While returning from Operation Hats, Decoy, Ilex and the light cruisers HMS Orion and HMAS Sydney bombarded Scarpanto during the night of 3/4 September. On 6 November, Decoy, together with the destroyers Defender, Hasty, Havock, Hereward, Hero, Hyperion, Ilex, Janus, Jervis, Mohawk, and Nubian screened the capital ships of the Mediterranean Fleet, which provided distant cover for the passage of Convoy MW3 from Egypt to Malta and Convoy ME3 from Malta as part of Operation MB8.[14] While in Alexandria, the ship was struck by a bomb that penetrated completely through the ship on 13 November. After temporary repairs were made, she was sent to Malta for permanent repairs which lasted until 1 February 1941, after she was further damaged on 19 January.[15] On 25 February, she participated in Operation Abstention; together with Hereward and the gunboat Ladybird, Decoy landed commandos on the island of Kastelorizo, but they were overwhelmed by an Italian counter-attack. Only a few survivors were taken off two days later.[16]

The ship participated in Operation Demon, the evacuation of Allied troops from Greece in April, and assisted in the evacuation of troops from Crete to Egypt after the Germans invaded Crete on 22 May (Operation Merkur). She spent most of the rest of the year escorting convoys to Tobruk.[15] On 25 November, she was escorting the battleship HMS Barham when that ship was torpedoed by the German submarine U-331.[17] Decoy was damaged in a collision the following month and was under repair at Malta from 20 December to 8 February 1942. After returning to Alexandria, she was transferred to the Eastern Fleet in the Indian Ocean where she escorted the slow ships of Force B when the Japanese carriers attacked in March–April 1942. The ship remained with the Eastern Fleet until she was ordered home to refit in September. En route, Decoy briefly operated from Freetown, but arrived at Greenock on 29 October, her first visit home since 1934.[15]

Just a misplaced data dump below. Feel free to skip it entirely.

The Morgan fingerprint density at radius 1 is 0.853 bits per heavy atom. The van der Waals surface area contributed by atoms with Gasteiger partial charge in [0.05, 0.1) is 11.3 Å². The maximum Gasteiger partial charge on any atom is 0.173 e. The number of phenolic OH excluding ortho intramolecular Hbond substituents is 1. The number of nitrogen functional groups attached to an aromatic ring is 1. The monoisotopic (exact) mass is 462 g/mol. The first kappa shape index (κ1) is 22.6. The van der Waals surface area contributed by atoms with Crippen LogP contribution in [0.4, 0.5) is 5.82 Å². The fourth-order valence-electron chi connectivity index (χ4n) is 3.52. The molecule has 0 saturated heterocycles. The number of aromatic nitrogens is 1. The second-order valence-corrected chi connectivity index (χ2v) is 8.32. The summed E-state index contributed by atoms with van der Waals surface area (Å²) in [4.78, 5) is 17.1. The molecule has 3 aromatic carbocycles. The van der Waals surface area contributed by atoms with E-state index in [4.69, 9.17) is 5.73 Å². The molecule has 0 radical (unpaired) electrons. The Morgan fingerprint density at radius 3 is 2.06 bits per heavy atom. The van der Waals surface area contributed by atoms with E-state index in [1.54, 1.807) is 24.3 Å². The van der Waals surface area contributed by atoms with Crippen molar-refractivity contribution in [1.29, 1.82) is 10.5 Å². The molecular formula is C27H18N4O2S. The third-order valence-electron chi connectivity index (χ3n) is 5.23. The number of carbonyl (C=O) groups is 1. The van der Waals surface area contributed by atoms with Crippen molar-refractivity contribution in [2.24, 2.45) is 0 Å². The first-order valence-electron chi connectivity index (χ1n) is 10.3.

The ship was refitted at the Palmers shipyard at Hebburn-on-Tyne between 3 November and 12 April 1943. Her armament was modified to accommodate additional depth charges by removing 'Y' gun and her light AA armament was increased by the addition of six 20-millimetre (0.79 in) Oerlikon guns and two Parachute and Cable projectors. A Type 286 surface-search radar were probably also fitted at this time, but 1944 this had been replaced by a Type 290 system. Before the war's end this was supplemented when her director-control tower and rangefinder above the bridge was replaced by a Type 271 target indication radar. Decoy was transferred to the Royal Canadian Navy during the refit on 1 March and was recommissioned on 12 April with the new name of HMCS Kootenay (the ship was gifted to the Canadians on 15 June). After working up, she was assigned to Escort Group C5 for convoy escort duties in the North Atlantic.[18]

On 22 May 1943 Kootenay picked up 19 survivors from the Norwegian tanker Sandanger, which had been torpedoed and sunk on 12 May by U-221 in the North Atlantic.[19] She remained with the escort group until October when she began a refit in Halifax that lasted until December, Kootenay rejoined the group upon completion of the refit. The ship was reassigned to the 11th Escort Group in May 1944 in preparation for Operation Overlord. The group was tasked to protect Allied shipping in the English Channel and the Bay of Biscay and Kootenay, together with the destroyer Ottawa and the corvette HMS Statice, sank U-678 in the English Channel south of Brighton on 7 July 1944. Together with Ottawa and the destroyer Chaudière, the ship sank U-621 in the Bay of Biscay near La Rochelle on 18 August. Two days later, the same ships sank U-984 in the Bay of Biscay west of Brest.[15]

Kootenay was extensively refitted between 2 October 1944 and 27 February 1945 at Shelburne Naval Dockyard and resumed anti-submarine patrols in the Channel in April after working up. After V-E day, she was used as a troop transport between Newfoundland and Quebec City until she was placed in reserve at Sydney, Nova Scotia on 26 October. She was broken up for scrap in 1946.[15]


  1. "cwt" is the abbreviation for hundredweight, 30 cwt referring to the weight of the gun.



  • English, John (1993). Amazon to Ivanhoe: British Standard Destroyers of the 1930s. Kendal, England: World Ship Society. ISBN 0-905617-64-9. 
  • Friedman, Norman (2009). British Destroyers From Earliest Days to the Second World War. Annapolis, Maryland: Naval Institute Press. ISBN 978-1-59114-081-8. 
  • O'Hara, Vincent (2008). "The Action off Calabria and the Myth of Moral Ascendancy". In Jordan, John. Warship 2008. London: Conway. ISBN 978-1-84486-062-3. 
  • Rohwer, Jürgen (2005). Chronology of the War at Sea 1939-1945: The Naval History of World War Two (Third Revised ed.). Annapolis, Maryland: Naval Institute Press. ISBN 1-59114-119-2. 
  • Whitley, M. J. (1988). Destroyers of World War 2. Annapolis, Maryland: Naval Institute Press. ISBN 0-87021-326-1.